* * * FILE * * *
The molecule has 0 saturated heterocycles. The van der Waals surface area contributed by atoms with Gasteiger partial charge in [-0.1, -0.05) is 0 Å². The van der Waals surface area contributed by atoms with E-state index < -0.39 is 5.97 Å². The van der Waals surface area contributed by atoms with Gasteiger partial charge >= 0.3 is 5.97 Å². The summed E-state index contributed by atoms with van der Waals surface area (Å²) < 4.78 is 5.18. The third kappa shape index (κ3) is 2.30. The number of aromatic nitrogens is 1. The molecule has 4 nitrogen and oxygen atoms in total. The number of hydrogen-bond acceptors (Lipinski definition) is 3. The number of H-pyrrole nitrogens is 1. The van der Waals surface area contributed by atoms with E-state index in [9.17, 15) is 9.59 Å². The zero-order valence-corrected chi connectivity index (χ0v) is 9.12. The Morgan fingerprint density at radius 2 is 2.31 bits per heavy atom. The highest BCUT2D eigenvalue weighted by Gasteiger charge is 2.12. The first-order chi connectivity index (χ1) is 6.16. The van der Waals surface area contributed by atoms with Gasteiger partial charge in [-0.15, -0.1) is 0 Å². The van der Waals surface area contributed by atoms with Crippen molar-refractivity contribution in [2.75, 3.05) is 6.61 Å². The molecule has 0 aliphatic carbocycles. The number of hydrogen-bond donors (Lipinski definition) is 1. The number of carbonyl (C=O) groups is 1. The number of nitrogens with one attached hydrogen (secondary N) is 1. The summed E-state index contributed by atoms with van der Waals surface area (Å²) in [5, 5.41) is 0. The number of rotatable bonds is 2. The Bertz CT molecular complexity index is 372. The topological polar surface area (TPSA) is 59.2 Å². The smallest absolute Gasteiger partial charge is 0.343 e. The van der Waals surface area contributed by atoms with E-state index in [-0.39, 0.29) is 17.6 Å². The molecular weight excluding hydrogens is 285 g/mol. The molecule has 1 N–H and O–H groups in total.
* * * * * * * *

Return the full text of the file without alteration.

The molecule has 0 saturated heterocycles. The van der Waals surface area contributed by atoms with Gasteiger partial charge in [-0.1, -0.05) is 0 Å². The van der Waals surface area contributed by atoms with E-state index < -0.39 is 5.97 Å². The van der Waals surface area contributed by atoms with Gasteiger partial charge >= 0.3 is 5.97 Å². The summed E-state index contributed by atoms with van der Waals surface area (Å²) < 4.78 is 5.18. The third kappa shape index (κ3) is 2.30. The number of aromatic nitrogens is 1. The molecule has 4 nitrogen and oxygen atoms in total. The number of hydrogen-bond acceptors (Lipinski definition) is 3. The number of H-pyrrole nitrogens is 1. The van der Waals surface area contributed by atoms with E-state index in [9.17, 15) is 9.59 Å². The zero-order valence-corrected chi connectivity index (χ0v) is 9.12. The Morgan fingerprint density at radius 2 is 2.31 bits per heavy atom. The highest BCUT2D eigenvalue weighted by Gasteiger charge is 2.12. The first-order chi connectivity index (χ1) is 6.16. The van der Waals surface area contributed by atoms with Gasteiger partial charge in [-0.15, -0.1) is 0 Å². The van der Waals surface area contributed by atoms with Crippen molar-refractivity contribution in [2.75, 3.05) is 6.61 Å². The molecule has 0 aliphatic carbocycles. The number of hydrogen-bond donors (Lipinski definition) is 1. The number of carbonyl (C=O) groups is 1. The number of nitrogens with one attached hydrogen (secondary N) is 1. The summed E-state index contributed by atoms with van der Waals surface area (Å²) in [5, 5.41) is 0. The number of rotatable bonds is 2. The Bertz CT molecular complexity index is 372. The topological polar surface area (TPSA) is 59.2 Å². The smallest absolute Gasteiger partial charge is 0.343 e. The van der Waals surface area contributed by atoms with E-state index in [-0.39, 0.29) is 17.6 Å². The molecular weight excluding hydrogens is 285 g/mol. The molecule has 1 N–H and O–H groups in total.